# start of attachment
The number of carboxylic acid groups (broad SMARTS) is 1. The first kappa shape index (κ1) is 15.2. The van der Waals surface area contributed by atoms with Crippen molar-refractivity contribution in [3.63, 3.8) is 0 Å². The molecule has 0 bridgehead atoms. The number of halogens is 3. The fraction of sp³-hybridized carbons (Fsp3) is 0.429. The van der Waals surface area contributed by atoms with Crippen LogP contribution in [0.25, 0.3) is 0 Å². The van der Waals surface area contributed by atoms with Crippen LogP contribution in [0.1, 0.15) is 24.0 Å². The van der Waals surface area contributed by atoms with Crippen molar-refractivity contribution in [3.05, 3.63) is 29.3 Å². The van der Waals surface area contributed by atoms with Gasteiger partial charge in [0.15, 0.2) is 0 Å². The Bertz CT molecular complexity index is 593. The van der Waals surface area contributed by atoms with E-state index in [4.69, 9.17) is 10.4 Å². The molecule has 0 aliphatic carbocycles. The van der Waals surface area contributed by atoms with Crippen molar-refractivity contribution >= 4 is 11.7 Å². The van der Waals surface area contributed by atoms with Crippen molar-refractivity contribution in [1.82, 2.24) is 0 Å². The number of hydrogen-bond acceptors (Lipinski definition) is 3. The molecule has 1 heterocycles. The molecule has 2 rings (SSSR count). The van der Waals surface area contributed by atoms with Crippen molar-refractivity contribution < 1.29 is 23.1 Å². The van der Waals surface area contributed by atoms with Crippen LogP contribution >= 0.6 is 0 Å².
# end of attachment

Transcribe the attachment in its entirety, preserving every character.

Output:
The number of carboxylic acid groups (broad SMARTS) is 1. The first kappa shape index (κ1) is 15.2. The van der Waals surface area contributed by atoms with Crippen molar-refractivity contribution in [3.63, 3.8) is 0 Å². The molecule has 0 bridgehead atoms. The number of halogens is 3. The fraction of sp³-hybridized carbons (Fsp3) is 0.429. The van der Waals surface area contributed by atoms with Crippen LogP contribution in [0.25, 0.3) is 0 Å². The van der Waals surface area contributed by atoms with Crippen LogP contribution in [0.1, 0.15) is 24.0 Å². The van der Waals surface area contributed by atoms with Crippen molar-refractivity contribution in [3.05, 3.63) is 29.3 Å². The van der Waals surface area contributed by atoms with Gasteiger partial charge in [0.15, 0.2) is 0 Å². The Bertz CT molecular complexity index is 593. The van der Waals surface area contributed by atoms with E-state index in [4.69, 9.17) is 10.4 Å². The molecule has 0 aliphatic carbocycles. The van der Waals surface area contributed by atoms with Crippen molar-refractivity contribution >= 4 is 11.7 Å². The van der Waals surface area contributed by atoms with Crippen molar-refractivity contribution in [1.82, 2.24) is 0 Å². The number of hydrogen-bond acceptors (Lipinski definition) is 3. The molecule has 1 heterocycles. The molecule has 2 rings (SSSR count). The van der Waals surface area contributed by atoms with Crippen molar-refractivity contribution < 1.29 is 23.1 Å². The van der Waals surface area contributed by atoms with Crippen LogP contribution >= 0.6 is 0 Å².